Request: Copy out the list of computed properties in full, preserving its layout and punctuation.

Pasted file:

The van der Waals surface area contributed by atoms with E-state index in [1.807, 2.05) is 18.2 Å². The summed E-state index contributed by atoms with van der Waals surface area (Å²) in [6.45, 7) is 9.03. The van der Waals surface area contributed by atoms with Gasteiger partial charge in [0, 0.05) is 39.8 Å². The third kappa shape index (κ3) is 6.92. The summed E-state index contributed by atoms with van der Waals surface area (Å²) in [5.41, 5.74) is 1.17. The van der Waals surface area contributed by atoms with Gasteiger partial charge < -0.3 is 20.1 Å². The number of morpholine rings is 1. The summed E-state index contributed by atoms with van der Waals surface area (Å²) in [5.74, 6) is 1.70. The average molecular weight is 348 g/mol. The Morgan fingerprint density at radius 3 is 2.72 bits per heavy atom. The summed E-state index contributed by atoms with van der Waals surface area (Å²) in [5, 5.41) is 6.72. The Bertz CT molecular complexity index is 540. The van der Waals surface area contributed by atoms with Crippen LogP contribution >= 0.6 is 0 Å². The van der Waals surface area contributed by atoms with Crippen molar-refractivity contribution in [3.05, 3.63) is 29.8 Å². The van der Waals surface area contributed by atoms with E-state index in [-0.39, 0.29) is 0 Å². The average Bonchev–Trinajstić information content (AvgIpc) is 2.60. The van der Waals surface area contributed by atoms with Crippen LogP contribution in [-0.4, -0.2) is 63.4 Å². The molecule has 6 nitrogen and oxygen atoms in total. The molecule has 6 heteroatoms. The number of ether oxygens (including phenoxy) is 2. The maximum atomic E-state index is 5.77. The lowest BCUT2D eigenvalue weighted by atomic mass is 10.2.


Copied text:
The van der Waals surface area contributed by atoms with E-state index in [1.807, 2.05) is 18.2 Å². The summed E-state index contributed by atoms with van der Waals surface area (Å²) in [6.45, 7) is 9.03. The van der Waals surface area contributed by atoms with Gasteiger partial charge in [0, 0.05) is 39.8 Å². The third kappa shape index (κ3) is 6.92. The summed E-state index contributed by atoms with van der Waals surface area (Å²) in [5.41, 5.74) is 1.17. The van der Waals surface area contributed by atoms with Gasteiger partial charge < -0.3 is 20.1 Å². The number of morpholine rings is 1. The summed E-state index contributed by atoms with van der Waals surface area (Å²) in [5.74, 6) is 1.70. The average molecular weight is 348 g/mol. The Morgan fingerprint density at radius 3 is 2.72 bits per heavy atom. The summed E-state index contributed by atoms with van der Waals surface area (Å²) in [5, 5.41) is 6.72. The Bertz CT molecular complexity index is 540. The van der Waals surface area contributed by atoms with Crippen LogP contribution >= 0.6 is 0 Å². The van der Waals surface area contributed by atoms with Crippen molar-refractivity contribution in [3.05, 3.63) is 29.8 Å². The van der Waals surface area contributed by atoms with E-state index in [-0.39, 0.29) is 0 Å². The average Bonchev–Trinajstić information content (AvgIpc) is 2.60. The van der Waals surface area contributed by atoms with Crippen LogP contribution in [-0.4, -0.2) is 63.4 Å². The molecule has 6 nitrogen and oxygen atoms in total. The molecule has 6 heteroatoms. The number of ether oxygens (including phenoxy) is 2. The maximum atomic E-state index is 5.77. The lowest BCUT2D eigenvalue weighted by atomic mass is 10.2.